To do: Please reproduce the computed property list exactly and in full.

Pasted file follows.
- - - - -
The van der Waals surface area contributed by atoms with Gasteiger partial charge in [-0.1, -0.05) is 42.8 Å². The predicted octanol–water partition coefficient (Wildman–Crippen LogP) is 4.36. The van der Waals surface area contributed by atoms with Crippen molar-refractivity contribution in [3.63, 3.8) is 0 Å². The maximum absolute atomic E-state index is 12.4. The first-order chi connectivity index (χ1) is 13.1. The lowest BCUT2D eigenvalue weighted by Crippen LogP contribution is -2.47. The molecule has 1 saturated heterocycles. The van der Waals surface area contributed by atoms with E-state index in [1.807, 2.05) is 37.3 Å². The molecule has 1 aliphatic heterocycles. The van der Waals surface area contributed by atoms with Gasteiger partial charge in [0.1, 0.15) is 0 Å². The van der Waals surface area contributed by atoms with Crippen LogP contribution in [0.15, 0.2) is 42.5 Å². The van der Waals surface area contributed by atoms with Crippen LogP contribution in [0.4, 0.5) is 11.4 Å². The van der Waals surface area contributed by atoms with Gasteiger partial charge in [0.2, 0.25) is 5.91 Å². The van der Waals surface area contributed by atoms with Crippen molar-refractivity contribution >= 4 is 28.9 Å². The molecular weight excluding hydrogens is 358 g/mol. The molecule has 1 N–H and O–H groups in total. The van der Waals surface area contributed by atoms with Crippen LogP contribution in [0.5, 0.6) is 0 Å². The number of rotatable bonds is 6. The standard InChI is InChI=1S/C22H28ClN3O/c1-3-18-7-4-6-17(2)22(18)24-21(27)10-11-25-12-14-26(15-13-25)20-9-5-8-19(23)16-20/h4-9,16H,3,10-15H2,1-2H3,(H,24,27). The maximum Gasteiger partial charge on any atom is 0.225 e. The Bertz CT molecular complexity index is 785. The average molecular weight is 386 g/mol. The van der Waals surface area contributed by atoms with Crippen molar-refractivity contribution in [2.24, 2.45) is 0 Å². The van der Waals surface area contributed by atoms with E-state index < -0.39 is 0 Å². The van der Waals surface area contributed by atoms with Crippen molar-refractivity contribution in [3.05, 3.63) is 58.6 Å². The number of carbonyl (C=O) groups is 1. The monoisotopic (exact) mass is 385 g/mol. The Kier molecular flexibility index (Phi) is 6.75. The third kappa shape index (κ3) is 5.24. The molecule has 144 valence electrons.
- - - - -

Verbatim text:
The van der Waals surface area contributed by atoms with Gasteiger partial charge in [-0.1, -0.05) is 42.8 Å². The predicted octanol–water partition coefficient (Wildman–Crippen LogP) is 4.36. The van der Waals surface area contributed by atoms with Crippen molar-refractivity contribution in [3.63, 3.8) is 0 Å². The maximum absolute atomic E-state index is 12.4. The first-order chi connectivity index (χ1) is 13.1. The lowest BCUT2D eigenvalue weighted by Crippen LogP contribution is -2.47. The molecule has 1 saturated heterocycles. The van der Waals surface area contributed by atoms with E-state index in [1.807, 2.05) is 37.3 Å². The molecule has 1 aliphatic heterocycles. The van der Waals surface area contributed by atoms with Gasteiger partial charge in [0.1, 0.15) is 0 Å². The van der Waals surface area contributed by atoms with Crippen LogP contribution in [0.15, 0.2) is 42.5 Å². The van der Waals surface area contributed by atoms with Crippen LogP contribution in [0.4, 0.5) is 11.4 Å². The van der Waals surface area contributed by atoms with Gasteiger partial charge in [0.2, 0.25) is 5.91 Å². The van der Waals surface area contributed by atoms with Crippen molar-refractivity contribution >= 4 is 28.9 Å². The molecular weight excluding hydrogens is 358 g/mol. The molecule has 1 N–H and O–H groups in total. The van der Waals surface area contributed by atoms with Crippen LogP contribution in [0.5, 0.6) is 0 Å². The number of rotatable bonds is 6. The standard InChI is InChI=1S/C22H28ClN3O/c1-3-18-7-4-6-17(2)22(18)24-21(27)10-11-25-12-14-26(15-13-25)20-9-5-8-19(23)16-20/h4-9,16H,3,10-15H2,1-2H3,(H,24,27). The maximum Gasteiger partial charge on any atom is 0.225 e. The Bertz CT molecular complexity index is 785. The average molecular weight is 386 g/mol. The van der Waals surface area contributed by atoms with Crippen molar-refractivity contribution in [2.24, 2.45) is 0 Å². The van der Waals surface area contributed by atoms with E-state index < -0.39 is 0 Å². The van der Waals surface area contributed by atoms with Crippen molar-refractivity contribution in [3.05, 3.63) is 58.6 Å². The number of carbonyl (C=O) groups is 1. The monoisotopic (exact) mass is 385 g/mol. The Kier molecular flexibility index (Phi) is 6.75. The third kappa shape index (κ3) is 5.24. The molecule has 144 valence electrons.